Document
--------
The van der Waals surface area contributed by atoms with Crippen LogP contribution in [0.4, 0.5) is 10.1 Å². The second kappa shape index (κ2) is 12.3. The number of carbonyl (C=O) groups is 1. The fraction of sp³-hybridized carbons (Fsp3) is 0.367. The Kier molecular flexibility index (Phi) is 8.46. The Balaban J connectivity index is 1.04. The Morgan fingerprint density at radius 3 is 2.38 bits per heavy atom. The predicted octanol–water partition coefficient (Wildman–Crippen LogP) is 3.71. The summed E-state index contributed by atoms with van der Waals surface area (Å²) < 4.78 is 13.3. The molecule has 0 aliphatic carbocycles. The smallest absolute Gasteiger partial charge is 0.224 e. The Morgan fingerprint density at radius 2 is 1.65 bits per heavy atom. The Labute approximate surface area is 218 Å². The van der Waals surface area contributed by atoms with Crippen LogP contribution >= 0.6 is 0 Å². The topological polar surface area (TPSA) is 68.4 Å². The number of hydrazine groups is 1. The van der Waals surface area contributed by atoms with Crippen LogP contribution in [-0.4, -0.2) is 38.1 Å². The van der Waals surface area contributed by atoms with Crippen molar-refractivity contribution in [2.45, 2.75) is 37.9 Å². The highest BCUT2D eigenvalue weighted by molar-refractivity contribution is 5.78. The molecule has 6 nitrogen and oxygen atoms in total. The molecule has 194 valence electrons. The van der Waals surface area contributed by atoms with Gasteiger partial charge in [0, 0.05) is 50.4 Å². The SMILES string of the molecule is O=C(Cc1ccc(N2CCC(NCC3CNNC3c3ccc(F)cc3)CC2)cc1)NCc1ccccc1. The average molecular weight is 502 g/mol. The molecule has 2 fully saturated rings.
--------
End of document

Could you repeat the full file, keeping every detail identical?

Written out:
The van der Waals surface area contributed by atoms with Crippen LogP contribution in [0.4, 0.5) is 10.1 Å². The second kappa shape index (κ2) is 12.3. The number of carbonyl (C=O) groups is 1. The fraction of sp³-hybridized carbons (Fsp3) is 0.367. The Kier molecular flexibility index (Phi) is 8.46. The Balaban J connectivity index is 1.04. The Morgan fingerprint density at radius 3 is 2.38 bits per heavy atom. The predicted octanol–water partition coefficient (Wildman–Crippen LogP) is 3.71. The summed E-state index contributed by atoms with van der Waals surface area (Å²) < 4.78 is 13.3. The molecule has 0 aliphatic carbocycles. The smallest absolute Gasteiger partial charge is 0.224 e. The Morgan fingerprint density at radius 2 is 1.65 bits per heavy atom. The Labute approximate surface area is 218 Å². The van der Waals surface area contributed by atoms with Crippen LogP contribution >= 0.6 is 0 Å². The topological polar surface area (TPSA) is 68.4 Å². The number of hydrazine groups is 1. The van der Waals surface area contributed by atoms with Crippen LogP contribution in [-0.4, -0.2) is 38.1 Å². The van der Waals surface area contributed by atoms with Crippen molar-refractivity contribution in [2.45, 2.75) is 37.9 Å². The highest BCUT2D eigenvalue weighted by molar-refractivity contribution is 5.78. The molecule has 6 nitrogen and oxygen atoms in total. The molecule has 194 valence electrons. The van der Waals surface area contributed by atoms with Gasteiger partial charge in [0, 0.05) is 50.4 Å². The SMILES string of the molecule is O=C(Cc1ccc(N2CCC(NCC3CNNC3c3ccc(F)cc3)CC2)cc1)NCc1ccccc1. The average molecular weight is 502 g/mol. The molecule has 2 fully saturated rings.